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Illustrations: Arne Bellstorf

The Gig Economy Is Failing. Say Hello to the Hustle Economy.

Unemployed teachers, cooks, dancers are turning to Patreon, Twitch, and OnlyFans

“W“We have nothing to sell besides physical touch.” The thought jarred Amber Briggle awake some nights. It kept her from eating in the first week of the Covid-19 shutdown when she lost six pounds fretting over the sudden collapse of the business she’d built up her “entire adult life.”

“I spent the entire first week crying. What else could I do about it?”

And so Briggle, a mother of two with no previous aspirations to “influence” online, swiped on some mascara and filmed a three-minute stretching video over the off-screen clatter of someone washing dishes. Access to that video, and the 40 others she has since posted to Patreon, requires a subscription of either $10 or $25 per month. More than 50 people have bought those subscriptions, netting Briggle a monthly payout of almost $2,000.


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Tech investors have dubbed this the “passion economy,” a place where anyone can profit doing what she loves.

In 2017, the economic advisory firm Sonecon estimated that nearly 17 million Americans made some money off digital platforms. And since then, argues Li Jin, a former partner at the venture capital firm Andreessen Horowitz, a wave of new startups has launched to capitalize on this “model of internet-powered entrepreneurship.”

The movement’s rhetoric often, and ironically, echoes Karl Marx: Only liberated workers with control of production can soak up the full spiritual and financial benefits of their labor.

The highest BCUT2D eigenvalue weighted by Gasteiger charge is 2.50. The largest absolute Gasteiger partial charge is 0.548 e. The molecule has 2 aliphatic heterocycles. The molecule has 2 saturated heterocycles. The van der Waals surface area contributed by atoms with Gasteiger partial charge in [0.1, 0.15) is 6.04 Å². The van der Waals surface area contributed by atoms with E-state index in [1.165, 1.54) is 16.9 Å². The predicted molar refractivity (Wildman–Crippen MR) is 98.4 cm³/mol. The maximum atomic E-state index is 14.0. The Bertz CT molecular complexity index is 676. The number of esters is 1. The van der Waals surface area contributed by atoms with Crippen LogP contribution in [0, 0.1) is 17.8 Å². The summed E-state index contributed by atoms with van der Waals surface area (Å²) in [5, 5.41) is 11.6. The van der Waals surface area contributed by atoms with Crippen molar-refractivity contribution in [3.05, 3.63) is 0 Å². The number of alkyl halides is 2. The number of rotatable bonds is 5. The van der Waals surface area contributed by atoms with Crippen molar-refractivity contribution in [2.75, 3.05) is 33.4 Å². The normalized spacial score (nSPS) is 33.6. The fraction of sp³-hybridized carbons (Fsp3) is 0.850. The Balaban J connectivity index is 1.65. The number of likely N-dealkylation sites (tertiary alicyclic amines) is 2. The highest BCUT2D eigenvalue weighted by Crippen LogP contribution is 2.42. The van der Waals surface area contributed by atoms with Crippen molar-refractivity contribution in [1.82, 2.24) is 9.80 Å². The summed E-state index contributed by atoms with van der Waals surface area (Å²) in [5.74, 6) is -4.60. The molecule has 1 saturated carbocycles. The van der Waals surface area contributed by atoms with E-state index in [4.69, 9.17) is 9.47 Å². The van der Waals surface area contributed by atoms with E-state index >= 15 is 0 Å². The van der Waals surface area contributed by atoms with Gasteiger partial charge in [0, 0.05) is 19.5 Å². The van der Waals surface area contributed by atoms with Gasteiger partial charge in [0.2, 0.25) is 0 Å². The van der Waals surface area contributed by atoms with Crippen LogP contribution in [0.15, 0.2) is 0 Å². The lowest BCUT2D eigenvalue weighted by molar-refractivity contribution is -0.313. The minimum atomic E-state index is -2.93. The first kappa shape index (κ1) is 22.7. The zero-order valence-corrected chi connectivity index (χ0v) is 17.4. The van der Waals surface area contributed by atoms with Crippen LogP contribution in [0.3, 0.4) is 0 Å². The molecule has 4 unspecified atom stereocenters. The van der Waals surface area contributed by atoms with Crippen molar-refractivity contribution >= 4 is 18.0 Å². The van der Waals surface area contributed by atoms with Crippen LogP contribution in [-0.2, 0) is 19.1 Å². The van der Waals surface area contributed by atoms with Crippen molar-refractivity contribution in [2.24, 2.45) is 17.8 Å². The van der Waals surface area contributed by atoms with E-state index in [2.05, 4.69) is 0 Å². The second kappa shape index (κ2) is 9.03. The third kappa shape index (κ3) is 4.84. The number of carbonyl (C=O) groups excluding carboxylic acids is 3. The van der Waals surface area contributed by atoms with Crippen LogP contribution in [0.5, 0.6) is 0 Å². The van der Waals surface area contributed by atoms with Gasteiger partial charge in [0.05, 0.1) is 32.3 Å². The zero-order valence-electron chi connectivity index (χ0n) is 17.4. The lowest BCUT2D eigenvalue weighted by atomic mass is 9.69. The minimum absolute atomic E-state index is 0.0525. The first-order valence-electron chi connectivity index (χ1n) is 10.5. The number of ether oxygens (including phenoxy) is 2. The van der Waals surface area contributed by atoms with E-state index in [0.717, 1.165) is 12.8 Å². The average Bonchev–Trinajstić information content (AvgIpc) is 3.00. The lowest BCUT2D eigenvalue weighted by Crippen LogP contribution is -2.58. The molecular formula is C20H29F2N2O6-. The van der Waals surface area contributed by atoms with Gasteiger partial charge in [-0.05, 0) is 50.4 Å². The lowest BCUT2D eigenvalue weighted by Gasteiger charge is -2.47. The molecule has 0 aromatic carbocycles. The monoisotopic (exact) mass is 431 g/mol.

“People see how fragile their connection to the economy is. Their job could go at any second,” said Len Markidan, the chief marketing officer at Podia, a hustle economy platform that helps its workers set up classes, newsletters, storefronts, and other products. One of its marquee names, the physical therapist Emma Shapiro, has built an empire teaching other health care workers how to create hustles of their own.


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At Landa’s current rate, he’d need hundreds of subscribers to break even, and thousands to replace his restaurant income.

In some ways, Landa’s ambitions mirror those of the hustle economy, writ large. While professional knowledge workers and creatives have long dominated these platforms, their peak potential lies in attracting a far wider range of “creators” — including low-wage and service workers. Jin, of Andreessen Horowitz, sees a future in the hustle economy for teachers, health care workers, and fitness trainers, among other professions. Erik Berg, an investment analyst at Rev1 Ventures in Columbus, Ohio, has gone so far as to suggest hustle economy platforms will empower a lost generation of “blue-collar laborers.”


“If you’re anything like me, you probably haven’t been able to sleep well the last couple weeks, not really knowing what’s going to come next, if your job is going to be secure.”

Hustle economy founders and investors say they’re aware of this precarity, though they generally believe creative people will manage to find a way. Markidan, the Podia CMO, predicts an ecosystem of support services will spring up around the hustle economy, much as it did around Airbnb. Amir Nathoo, who founded Outschool, said his company aspires to eventually provide or subsidize some equipment and support services itself. In the meantime, “we should be talking about the trade-offs and what the upsides and downsides are,” he said.

Written by

Enterprise reporter @thebuffalonews, formerly @washingtonpost.

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Written by

Caitlin Dewey

Enterprise reporter @thebuffalonews, formerly @washingtonpost.

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